- Shovels are not allowed except those made of wood or plastic less than 30 inches in length and 6 inches in width.
- You cannot dig holes in the sand that are more than 12 inches deep.
- You cannot damage dunes, sea oats, or other dune flora.
- Do not leave personal belongings on the beach overnight; they are subject to confiscation and disposal if left.
- Glassware such as bottles and containers are not allowed on any beach.
- Do not harm, harass or remove any live beach fauna (sea turtles, birds, or their eggs; sand dollars, conchs, starfish, etc.)
- Do not possess or consume alcohol, wine, or beer on the beaches.
- Do not litter on the beach, and officials will discard any items left overnight. So, be sure not to forget any of your tools behind.
There are other rules, but these are the main rules you need to note when beach hunting as a detectorist. What about the state rules and regulations? – Read everything the city has to say in this article – Hilton Head Beach Regulations
Here are the South Carolina state laws you need to remember when beach hunting in the area:
- You can only conduct metal detecting in places where it’s allowed.
- Do not conduct metal detecting in the regions that hold historical importance.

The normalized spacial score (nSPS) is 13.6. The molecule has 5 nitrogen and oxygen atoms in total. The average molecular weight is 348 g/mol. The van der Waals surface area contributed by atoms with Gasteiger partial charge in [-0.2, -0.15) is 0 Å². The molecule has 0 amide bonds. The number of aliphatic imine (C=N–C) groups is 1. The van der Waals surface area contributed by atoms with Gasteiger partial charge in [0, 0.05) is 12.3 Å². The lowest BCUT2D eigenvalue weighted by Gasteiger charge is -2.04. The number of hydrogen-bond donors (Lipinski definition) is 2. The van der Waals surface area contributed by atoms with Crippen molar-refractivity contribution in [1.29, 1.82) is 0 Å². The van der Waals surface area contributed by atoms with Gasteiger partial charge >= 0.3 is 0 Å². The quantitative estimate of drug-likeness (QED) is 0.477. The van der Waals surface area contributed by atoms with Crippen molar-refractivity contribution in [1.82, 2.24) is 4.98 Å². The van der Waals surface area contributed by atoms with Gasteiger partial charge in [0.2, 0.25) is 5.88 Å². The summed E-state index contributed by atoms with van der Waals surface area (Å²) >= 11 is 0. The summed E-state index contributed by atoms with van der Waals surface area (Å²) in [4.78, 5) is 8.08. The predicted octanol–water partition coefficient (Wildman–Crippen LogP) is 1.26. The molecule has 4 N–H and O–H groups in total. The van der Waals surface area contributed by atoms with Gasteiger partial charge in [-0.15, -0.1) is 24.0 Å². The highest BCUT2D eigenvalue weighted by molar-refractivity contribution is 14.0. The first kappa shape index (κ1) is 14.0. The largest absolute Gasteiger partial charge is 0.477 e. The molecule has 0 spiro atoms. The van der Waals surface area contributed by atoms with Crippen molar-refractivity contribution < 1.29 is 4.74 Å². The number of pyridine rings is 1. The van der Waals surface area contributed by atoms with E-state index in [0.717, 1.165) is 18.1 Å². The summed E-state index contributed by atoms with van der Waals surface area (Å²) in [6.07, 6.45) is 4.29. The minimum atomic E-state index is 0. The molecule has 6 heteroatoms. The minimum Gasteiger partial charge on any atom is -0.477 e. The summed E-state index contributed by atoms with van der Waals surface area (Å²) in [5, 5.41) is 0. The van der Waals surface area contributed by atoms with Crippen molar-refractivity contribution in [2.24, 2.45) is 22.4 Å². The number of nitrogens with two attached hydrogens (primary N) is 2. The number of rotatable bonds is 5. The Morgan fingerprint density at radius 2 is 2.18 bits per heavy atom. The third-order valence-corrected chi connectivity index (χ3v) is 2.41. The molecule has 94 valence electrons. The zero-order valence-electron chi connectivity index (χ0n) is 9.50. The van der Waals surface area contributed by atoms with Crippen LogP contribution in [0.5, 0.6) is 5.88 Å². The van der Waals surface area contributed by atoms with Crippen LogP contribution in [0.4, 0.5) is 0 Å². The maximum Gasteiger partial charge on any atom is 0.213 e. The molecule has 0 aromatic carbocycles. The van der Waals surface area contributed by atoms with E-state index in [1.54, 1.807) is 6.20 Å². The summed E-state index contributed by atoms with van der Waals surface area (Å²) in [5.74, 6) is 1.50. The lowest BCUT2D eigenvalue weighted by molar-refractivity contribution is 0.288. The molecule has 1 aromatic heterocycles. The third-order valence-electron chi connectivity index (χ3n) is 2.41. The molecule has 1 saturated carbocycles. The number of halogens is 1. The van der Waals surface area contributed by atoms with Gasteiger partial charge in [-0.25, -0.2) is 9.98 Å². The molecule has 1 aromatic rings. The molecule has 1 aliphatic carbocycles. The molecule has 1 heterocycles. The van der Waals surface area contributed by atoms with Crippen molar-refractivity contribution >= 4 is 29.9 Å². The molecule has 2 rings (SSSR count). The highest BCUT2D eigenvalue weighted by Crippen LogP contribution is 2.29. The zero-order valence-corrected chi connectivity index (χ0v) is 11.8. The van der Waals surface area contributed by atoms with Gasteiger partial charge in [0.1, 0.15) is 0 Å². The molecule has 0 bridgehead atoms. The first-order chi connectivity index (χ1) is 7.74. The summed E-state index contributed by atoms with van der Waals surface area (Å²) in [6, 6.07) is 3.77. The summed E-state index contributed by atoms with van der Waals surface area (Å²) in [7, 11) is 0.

- Do not conduct metal detecting in land formations such as sand dunes.
- Do not conduct metal detecting in areas inhabited by endangered species.
- Do not conduct metal detecting in areas with power lines, sewer lines, phone lines, water lines, and cables.
- Do not dig in areas susceptible to soil erosion or forested areas. In a nutshell, areas that are at risk of destruction.
- Before using a metal detector, you must seek a permit from a Park Manager.
- Do not remove historic or prehistoric artifacts from any park.
- You must turn in everyday personal items such as rings or jewelry to the park manager.
- Do not conduct metal detecting on the beach grass. You should conduct your beach hunting on the beach sand.
It’s always a good idea to get in contact with other detectorists. It’ll be even more helpful if you can ask them questions about the locale and how they maneuver the South Carolina metal detector beaches.
Fortunately, there are multiple Facebook groups, organizations, and clubs you can reach out to in South Carolina. Another bonus point is that I’ve curated some of these helpful resources for your convenience.